I don’t have much time right now to write a lengthy post on the “8 per mille” (that’s “8 per thousand”) religious tax. It’s an obligatory tax, and the taxpayer must choose which religious confession gets the money. If the taxpayer is a Muslim, Buddhist or Hindu he or she is out of luck. Their religions aren’t able to participate. In that case the taxpayer might simply not choose, or choose “State”, in which case the money almost certainly goes directly to the Catholic Church.
The UAAR has done an excellent job of informing the public on how this all works. Around 60% of Italians don’t choose, perhaps because they’re apathetic or have no idea what’s at stake. Only 37% or so actually choose the Catholic Church, yet the C.C. receives around 87% of the entire tax. Something’s clearly wrong with this picture.
If you understand Italian, this short video explains what’s going on (and how the C.C. spends the €1 billion or so they get as a freebie from the State each year.)
Jerry Coyne has a post commenting on a review of his book Why Evolution Is True at the BioLogos site. Jerry is always funny, and not at all deserving of his reputation in some circles as a misanthrope. If you read the WEIT blog regularly, you’ll know that he’s always picking on these folks for mixing up religion and science. Poor folks! Why can’t the biologists just let the BioLogos crowd be so they can go on reconciling God with His creation in peace and quiet?
Well, because He did a pretty bad job of it. And Jerry has a little list:
Organisms are full of flaws. Considering only humans, we have descending testicles that can cause problems, very difficult childbirth in females, vestigial wisdom teeth (and appendixes) that can become impacted or infected, and our recurrent laryngeal nerve, which, instead of connecting the brain and larynx by the shortest route, loops way down around the heart and comes back up again. These are not features an intelligent designer would have given us. But those features are completely understandable in light of evolution. The nerve, for example, was constrained to form a long loop because a blood vessel moved backwards during our evolution from fishy ancestors, forcing the nerve (which once lay next to that vessel) to elongate around it to retain its connection with the larynx.
I’m always wondering how IDers and their ilk can reconcile a benevolent designer with…childbirth. Any man who’s ever seen a woman go through labor knows what I’m talking about. It’s torture. Not to mention the women who’ve actually gone through it. I’m surprised they aren’t all atheists. Maybe there’s a T-shirt in that thought.
Here’s my limerick about it:
If life on this earth was designed with all of us neatly in mind why isn’t it clear just why we are here, not to mention the crippled and blind?
If there’s an intelligent designer, I want my money back.
When I sent a fake Bob Dylan tweet last night before going to bed, I didn’t realize he was turning seventy today. Seventy! I’m not going to go into a long spiel about how Dylan is the greatest songwriter since X or how he revolutionized contemporary music more often than Y, because there’s really no point. But who’s got the consistency of quality we find in Dylan’s work over such a span of time? Lou Reed has always been my rock-n-roll hero, but he’s been constantly checked by Dylan every step of the way. I love Lou for his chutzpah, much of which he likely lifted wholesale from Bob (and both via Warhol). Bob made Lou possible, not the other way around.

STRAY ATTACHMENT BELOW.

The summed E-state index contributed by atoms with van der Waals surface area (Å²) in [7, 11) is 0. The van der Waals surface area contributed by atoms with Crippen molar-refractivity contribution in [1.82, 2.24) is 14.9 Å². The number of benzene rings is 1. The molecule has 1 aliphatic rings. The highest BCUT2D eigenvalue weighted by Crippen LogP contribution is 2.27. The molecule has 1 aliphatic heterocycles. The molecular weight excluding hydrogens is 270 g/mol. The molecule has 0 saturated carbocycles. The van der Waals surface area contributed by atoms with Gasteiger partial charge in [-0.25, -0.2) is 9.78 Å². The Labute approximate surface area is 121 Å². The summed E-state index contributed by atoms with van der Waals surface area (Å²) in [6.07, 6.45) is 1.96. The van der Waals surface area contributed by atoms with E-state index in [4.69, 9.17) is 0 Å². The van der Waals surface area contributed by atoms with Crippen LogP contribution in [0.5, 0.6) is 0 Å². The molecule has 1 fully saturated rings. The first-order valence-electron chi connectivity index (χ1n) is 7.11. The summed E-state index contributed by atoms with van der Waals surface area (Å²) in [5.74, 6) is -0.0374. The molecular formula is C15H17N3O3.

Anyway, here’s a brief post I wrote a few years ago under my then-nom-de-plume about the influence Blonde On Blonde had on my youthful self.
I arrived in New York City armed with a roll of twenties, my mother’s suitcase, and a portable tape player. I kissed mom goodbye, paid rent for a week (this was a hotel on the Bowery!) and went back upstairs to contemplate my life. I was barely twenty, freshly dropped out of artschool, and unemployed with few or no prospects. I remember throwing Blonde On Blonde into the tapedeck, lying back on my rented cot, and hearing the words that illustrated my predicament with what seemed an eerie truthfulness. The organ swerving through trickling guitars. That mercury sound. The nasal voice. “Well, the bricks lay on Grand Street…where the neon madmen climb.” I was two blocks from Grand Street! In the middle of the muddle of Dylan’s masterwork–this was why I had come after all! The Chinese fishmongers were still there, the street was indeed paved with bricks, everything shimmering in the bronze light of an early March sunset in Manhattan. Twenty-nine years after the album was cut. The first day of the rest of my life.
In time I must have memorized every word of this album, the most enchanting and eclectic of Dylan’s long career. It functioned like a treasure map of the city, as I followed its clues from point to point, navigating through the people and the places with unassailable curiosity, searching out the Dylanesque in every bookshop and bar. Years passed, and the traumas of life in the city brought me regularly back to Dylan’s couch in order “to find out what price/ you had to pay to get out of/ going through all these things twice.”
(Note: I looked for a Dylan performance of “Stuck Inside of Mobile with the Memphis Blues Again” on YouTube, but all I could find were covers. So listen to Cat Power, ’cause she rocks, too.)
I’ve been having a debate (what else to call it?) on Facebook lately with a couple of friends over whether religion can be held responsible for its homophobic teachings. I say it can and should, whereas my friends disagree. They suggest that prejudice most likely has a different explanation, and religions simply capitalize on pre-existing feelings of hatred and fear. That’s quite true. But religion has crystallized these emotions and normalized them for billions of people, weaving them into the fabric of belief. To be a Roman Catholic who does not think homosexuals are “disordered”, or “unnatural” is to have shed an important part of that belief system, and one that is hammered home at every opportunity by those in charge of Roman Catholic beliefs.
Once, when I was flirting with religious belief, I was on the road to such thinking as well. I remember quite vividly the way in which my perception of sexuality became more prudish. I was reading the Bible and trying hard to put my thinking in line with what I thought was a “Jewish” view of sexuality. While I never became homophobic, I did begin to think differently about two men having sex (but not two women). I began to adopt more “conservative” or “traditional” opinions. And this opinion was rather negative, as I recall it.
It didn’t stick, though. The more I studied and tried hard to ignore the cognitive dissonance of “believing” while going to the movies on Friday evening – which is strictly forbidden by Jewish law – the more I felt like the whole edifice was just that: an artificial construct. Then it fell, just like the cardboard cut-out it was.